tightrope

noun
tight·​rope | \ ˈtīt-ˌrōp How to pronounce tightrope (audio) \

Definition of tightrope

1 : a rope or wire stretched taut for acrobats to perform on
2 : a dangerously precarious situation usually used in the phrase walk a tightrope

Examples of tightrope in a Sentence

Recent Examples on the Web Those schools who freeze tuition are walking a tightrope. David Jesse, Detroit Free Press, "U-M board rejects administration's budget request, including 1.9% tuition increase," 25 June 2020 Cincinnati Public Schools will try to walk a tightrope when school starts back up, balancing between student and staff safety and pupils' academic needs. Max Londberg, Cincinnati.com, "CPS narrows back-to-school proposals. Most options have mix of remote, in-person learning.," 23 June 2020 Those schools who freeze tuition are walking a tightrope. David Jesse, Detroit Free Press, "Universities gamble on tuition freezes, hope students will stay and finances won't dive," 15 June 2020 But despite the cry for reform from many quarters, black mayors still have a tightrope to walk, says Ravi Perry, chair and professor of political science at Howard University in Washington, D.C. USA TODAY, "For black mayors, police reforms are a personal mission to make sure 'another black man doesn't die the way George Floyd did'," 12 June 2020 Others walk a delicate legal tightrope, with the threat of a crackdown always hanging over their heads. James Griffiths, CNN, "This US church with expansion in its DNA wants to open a temple in China," 6 June 2020 Come May 15, Oregon will take its first steps along the tightrope of reopening public life, tentatively lifting its coronavirus stay-home order and once again changing the rules of social and economic engagement across the state. oregonlive, "Oregon reopening starts May 15 under governor’s coronavirus plan," 7 May 2020 This will probably be a bit like walking the tightrope. Zachary Halaschak, Washington Examiner, "'Like walking the tightrope': Some European countries poised to begin easing lockdown restrictions," 8 Apr. 2020 Marmee expertly walks the tightrope between teaching her girls about life and allowing them to learn for themselves through not-always-happy experience. oregonlive, "10 books with memorable moms for Mother’s Day," 6 May 2020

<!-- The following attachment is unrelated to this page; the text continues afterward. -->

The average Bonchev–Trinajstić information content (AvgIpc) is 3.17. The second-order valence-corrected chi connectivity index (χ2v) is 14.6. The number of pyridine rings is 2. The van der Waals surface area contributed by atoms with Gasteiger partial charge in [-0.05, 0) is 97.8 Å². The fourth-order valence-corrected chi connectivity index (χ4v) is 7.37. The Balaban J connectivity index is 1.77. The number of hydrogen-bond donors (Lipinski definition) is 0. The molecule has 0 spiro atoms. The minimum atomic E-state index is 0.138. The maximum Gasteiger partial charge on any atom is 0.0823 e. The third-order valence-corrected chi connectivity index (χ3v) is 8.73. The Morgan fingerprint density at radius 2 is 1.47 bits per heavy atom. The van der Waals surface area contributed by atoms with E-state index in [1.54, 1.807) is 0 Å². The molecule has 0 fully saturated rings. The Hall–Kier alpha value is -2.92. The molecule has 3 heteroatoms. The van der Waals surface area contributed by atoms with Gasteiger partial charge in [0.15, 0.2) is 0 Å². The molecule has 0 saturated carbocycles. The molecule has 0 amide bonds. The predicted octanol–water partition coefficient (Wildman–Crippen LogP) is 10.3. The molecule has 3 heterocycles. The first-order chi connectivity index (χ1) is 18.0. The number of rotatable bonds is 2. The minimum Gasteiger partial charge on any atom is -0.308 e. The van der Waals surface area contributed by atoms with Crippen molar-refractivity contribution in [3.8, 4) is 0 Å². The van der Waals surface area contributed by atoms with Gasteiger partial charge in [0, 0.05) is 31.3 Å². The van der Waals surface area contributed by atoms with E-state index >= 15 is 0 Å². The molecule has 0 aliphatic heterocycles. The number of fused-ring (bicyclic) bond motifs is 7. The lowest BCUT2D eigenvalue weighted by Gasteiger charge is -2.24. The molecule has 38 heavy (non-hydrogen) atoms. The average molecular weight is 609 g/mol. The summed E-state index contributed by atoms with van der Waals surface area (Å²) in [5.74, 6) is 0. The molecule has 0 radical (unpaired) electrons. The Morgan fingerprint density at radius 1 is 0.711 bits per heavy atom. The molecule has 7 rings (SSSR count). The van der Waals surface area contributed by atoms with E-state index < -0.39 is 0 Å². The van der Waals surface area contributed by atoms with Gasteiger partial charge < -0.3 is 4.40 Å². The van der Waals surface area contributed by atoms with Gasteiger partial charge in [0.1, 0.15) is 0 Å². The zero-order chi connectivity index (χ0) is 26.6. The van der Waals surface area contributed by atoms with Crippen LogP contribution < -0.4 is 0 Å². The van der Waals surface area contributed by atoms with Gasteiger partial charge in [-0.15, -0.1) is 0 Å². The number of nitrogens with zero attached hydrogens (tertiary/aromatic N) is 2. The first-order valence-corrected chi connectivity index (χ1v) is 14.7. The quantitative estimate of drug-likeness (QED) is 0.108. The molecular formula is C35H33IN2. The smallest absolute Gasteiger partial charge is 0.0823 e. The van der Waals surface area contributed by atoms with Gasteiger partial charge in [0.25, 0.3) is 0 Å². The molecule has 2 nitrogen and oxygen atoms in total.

These example sentences are selected automatically from various online news sources to reflect current usage of the word 'tightrope.' Views expressed in the examples do not represent the opinion of Merriam-Webster or its editors. Send us feedback.

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First Known Use of tightrope

1801, in the meaning defined at sense 1

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Time Traveler for tightrope

Time Traveler

The first known use of tightrope was in 1801

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Statistics for tightrope

Last Updated

30 Jun 2020

Cite this Entry

“Tightrope.” Merriam-Webster.com Dictionary, Merriam-Webster, https://www.merriam-webster.com/dictionary/tightrope. Accessed 8 Jul. 2020.

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More Definitions for tightrope

tightrope

noun
How to pronounce tightrope (audio)

English Language Learners Definition of tightrope

: a tightly stretched rope or wire high above the ground that a performer walks on, does tricks on, etc., especially in a circus

tightrope

noun
tight·​rope | \ ˈtīt-ˌrōp How to pronounce tightrope (audio) \

Kids Definition of tightrope

: a rope or wire stretched tight on which an acrobat performs

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More from Merriam-Webster on tightrope

Rhyming Dictionary: Words that rhyme with tightrope

Spanish Central: Translation of tightrope

Nglish: Translation of tightrope for Spanish Speakers

Britannica.com: Encyclopedia article about tightrope

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